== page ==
Lactoferrin and the Metabolic Syndrome

Lactoferrin has a wide range of functions, and varied mechanisms of action.  Because of this, lactoferrin may offer solutions for metabolic diseases and their risk factors.
Metabolic Syndrome is, by definition, a combination of different risk factors that favour the development of severe, chronic diseases. At least three out of the five risk factors below must be present for a diagnosis of Metabolic Syndrome [1]:
  • Waist circumference > 88 cm (women), or > 102 cm (men)
  • Fasting blood glucose of more than 100 mg/dl
  • Fasting triglycerides of more than 150 mg/dl
  • HDL of less than 40 mg/dl (women), or less than 50 mg/dl (men)
  • Blood pressure reading over 130/85 mmHg
Interestingly, lactoferrin with its multiple functions can influence individual components of Metabolic Syndrome.  One of these is the regulation of carbohydrate and fat metabolism.  Lactoferrin can have a positive impact on the development of insulin resistance and high blood pressure, as well as on the formation of fat cells, inflammatory processes and other endocrine factors [2]. 
It has been shown that lactoferrin was able to reduce lipid peroxidation present with high cholesterol levels, significantly reducing the resultant oxidative stress [3]. 
The accumulation of visceral fat is one of the risk factors for Metabolic Syndrome.  It promotes the development of insulin resistance associated with high blood sugar levels, high blood pressure and problems with fat metabolism (dyslipidaemia).  The influence of lactoferrin on fat metabolism, and specifically on the formation of visceral fat, was investigated in a study by Ono, et al. [4].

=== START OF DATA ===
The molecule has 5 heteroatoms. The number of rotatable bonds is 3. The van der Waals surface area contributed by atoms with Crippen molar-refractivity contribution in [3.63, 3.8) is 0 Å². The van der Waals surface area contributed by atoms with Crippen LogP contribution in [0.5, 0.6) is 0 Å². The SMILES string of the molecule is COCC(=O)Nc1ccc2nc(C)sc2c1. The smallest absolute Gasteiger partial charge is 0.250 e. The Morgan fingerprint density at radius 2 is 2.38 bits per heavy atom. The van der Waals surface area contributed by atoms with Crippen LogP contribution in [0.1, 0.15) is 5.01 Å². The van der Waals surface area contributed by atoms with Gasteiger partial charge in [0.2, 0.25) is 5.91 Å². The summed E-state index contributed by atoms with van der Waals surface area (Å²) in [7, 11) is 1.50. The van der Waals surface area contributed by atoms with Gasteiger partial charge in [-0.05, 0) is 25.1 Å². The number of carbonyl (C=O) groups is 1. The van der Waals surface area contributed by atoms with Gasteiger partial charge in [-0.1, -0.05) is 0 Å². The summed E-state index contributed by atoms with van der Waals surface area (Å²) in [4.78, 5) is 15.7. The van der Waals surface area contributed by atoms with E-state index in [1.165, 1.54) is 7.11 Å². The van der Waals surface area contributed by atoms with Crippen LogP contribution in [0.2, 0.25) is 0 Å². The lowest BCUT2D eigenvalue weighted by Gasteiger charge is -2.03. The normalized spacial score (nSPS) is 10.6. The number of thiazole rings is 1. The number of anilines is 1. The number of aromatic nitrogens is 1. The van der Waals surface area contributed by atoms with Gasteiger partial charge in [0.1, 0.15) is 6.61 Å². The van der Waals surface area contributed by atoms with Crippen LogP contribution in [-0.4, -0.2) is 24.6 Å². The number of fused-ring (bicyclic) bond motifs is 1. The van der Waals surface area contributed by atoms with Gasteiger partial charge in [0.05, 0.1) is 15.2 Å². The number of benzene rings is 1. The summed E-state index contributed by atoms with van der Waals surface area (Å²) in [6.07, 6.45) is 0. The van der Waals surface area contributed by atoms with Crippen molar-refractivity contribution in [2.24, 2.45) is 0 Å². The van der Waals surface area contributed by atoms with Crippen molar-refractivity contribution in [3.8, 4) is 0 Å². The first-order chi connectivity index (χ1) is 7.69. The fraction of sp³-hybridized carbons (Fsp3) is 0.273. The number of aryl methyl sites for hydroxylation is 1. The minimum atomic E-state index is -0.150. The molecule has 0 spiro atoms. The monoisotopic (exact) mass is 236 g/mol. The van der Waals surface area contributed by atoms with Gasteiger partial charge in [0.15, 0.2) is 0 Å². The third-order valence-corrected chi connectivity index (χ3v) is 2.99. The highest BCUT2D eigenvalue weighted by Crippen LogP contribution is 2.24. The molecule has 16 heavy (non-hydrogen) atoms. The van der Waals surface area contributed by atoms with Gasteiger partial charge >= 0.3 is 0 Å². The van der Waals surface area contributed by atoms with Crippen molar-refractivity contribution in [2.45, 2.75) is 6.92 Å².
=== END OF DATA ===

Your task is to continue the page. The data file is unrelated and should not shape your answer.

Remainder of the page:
In this double-blind placebo-controlled study, overweight male & female participants were given 300 mg of lactoferrin daily, over a period of eight weeks.
After the eight weeks, a significant reduction in the visceral fat quantity was measured.
In addition, participants were able to significantly reduce their body weight, body mass index (BMI) and hip circumference. 
Based on the findings of various animal studies, the underlying mechanism is thought to be the ability of lactoferrin to bind lipopolysaccharides [5].  The inhibitory effect of lactoferrin on the maturation of fat cells (adipocytes) has also been examined [5,6]. Hofmann et al. describe how lactoferrin regulates the transport of fat into the visceral fat cells, thus blocking postprandial (after eating) fat uptake [7].
The study described above by Ono et al. showed that lactoferrin, without additional lifestyle changes, can reduce visceral fat [4]. And, as in other human studies, without any undesirable side effects. 
A promising direction for further research and innovative therapeutic approaches.